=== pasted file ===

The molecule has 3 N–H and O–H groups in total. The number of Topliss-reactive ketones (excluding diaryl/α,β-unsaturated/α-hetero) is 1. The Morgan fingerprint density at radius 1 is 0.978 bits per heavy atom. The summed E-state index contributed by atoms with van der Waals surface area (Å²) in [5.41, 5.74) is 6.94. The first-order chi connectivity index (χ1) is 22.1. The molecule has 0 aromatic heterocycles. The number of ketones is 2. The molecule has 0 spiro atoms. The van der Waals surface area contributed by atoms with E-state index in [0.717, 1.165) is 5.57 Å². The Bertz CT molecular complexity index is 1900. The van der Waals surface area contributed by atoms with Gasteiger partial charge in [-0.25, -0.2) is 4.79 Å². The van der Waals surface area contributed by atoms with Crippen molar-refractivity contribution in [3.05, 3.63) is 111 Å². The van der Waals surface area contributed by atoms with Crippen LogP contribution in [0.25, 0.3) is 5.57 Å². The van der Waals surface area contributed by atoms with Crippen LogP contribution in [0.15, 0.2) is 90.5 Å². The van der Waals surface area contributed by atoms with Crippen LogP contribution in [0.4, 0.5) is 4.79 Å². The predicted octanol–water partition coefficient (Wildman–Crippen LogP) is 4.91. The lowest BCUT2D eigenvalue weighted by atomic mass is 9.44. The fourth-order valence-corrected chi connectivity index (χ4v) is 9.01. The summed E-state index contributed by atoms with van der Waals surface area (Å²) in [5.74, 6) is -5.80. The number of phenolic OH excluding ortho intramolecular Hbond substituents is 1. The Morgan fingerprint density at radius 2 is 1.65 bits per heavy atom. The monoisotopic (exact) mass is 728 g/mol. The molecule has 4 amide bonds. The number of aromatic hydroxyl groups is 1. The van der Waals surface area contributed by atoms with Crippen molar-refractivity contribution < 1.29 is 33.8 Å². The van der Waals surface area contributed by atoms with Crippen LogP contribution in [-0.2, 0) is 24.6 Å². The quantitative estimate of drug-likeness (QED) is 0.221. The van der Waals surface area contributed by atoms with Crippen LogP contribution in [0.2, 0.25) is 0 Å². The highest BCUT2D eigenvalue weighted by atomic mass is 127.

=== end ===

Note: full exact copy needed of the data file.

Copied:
The molecule has 3 N–H and O–H groups in total. The number of Topliss-reactive ketones (excluding diaryl/α,β-unsaturated/α-hetero) is 1. The Morgan fingerprint density at radius 1 is 0.978 bits per heavy atom. The summed E-state index contributed by atoms with van der Waals surface area (Å²) in [5.41, 5.74) is 6.94. The first-order chi connectivity index (χ1) is 22.1. The molecule has 0 aromatic heterocycles. The number of ketones is 2. The molecule has 0 spiro atoms. The van der Waals surface area contributed by atoms with E-state index in [0.717, 1.165) is 5.57 Å². The Bertz CT molecular complexity index is 1900. The van der Waals surface area contributed by atoms with Gasteiger partial charge in [-0.25, -0.2) is 4.79 Å². The van der Waals surface area contributed by atoms with Crippen molar-refractivity contribution in [3.05, 3.63) is 111 Å². The van der Waals surface area contributed by atoms with Crippen LogP contribution in [0.25, 0.3) is 5.57 Å². The van der Waals surface area contributed by atoms with Crippen LogP contribution in [0.15, 0.2) is 90.5 Å². The van der Waals surface area contributed by atoms with Crippen LogP contribution in [0.4, 0.5) is 4.79 Å². The predicted octanol–water partition coefficient (Wildman–Crippen LogP) is 4.91. The lowest BCUT2D eigenvalue weighted by atomic mass is 9.44. The fourth-order valence-corrected chi connectivity index (χ4v) is 9.01. The summed E-state index contributed by atoms with van der Waals surface area (Å²) in [5.74, 6) is -5.80. The number of phenolic OH excluding ortho intramolecular Hbond substituents is 1. The Morgan fingerprint density at radius 2 is 1.65 bits per heavy atom. The monoisotopic (exact) mass is 728 g/mol. The molecule has 4 amide bonds. The number of aromatic hydroxyl groups is 1. The van der Waals surface area contributed by atoms with Crippen molar-refractivity contribution < 1.29 is 33.8 Å². The van der Waals surface area contributed by atoms with Crippen LogP contribution in [-0.2, 0) is 24.6 Å². The quantitative estimate of drug-likeness (QED) is 0.221. The van der Waals surface area contributed by atoms with Crippen LogP contribution in [0.2, 0.25) is 0 Å². The highest BCUT2D eigenvalue weighted by atomic mass is 127.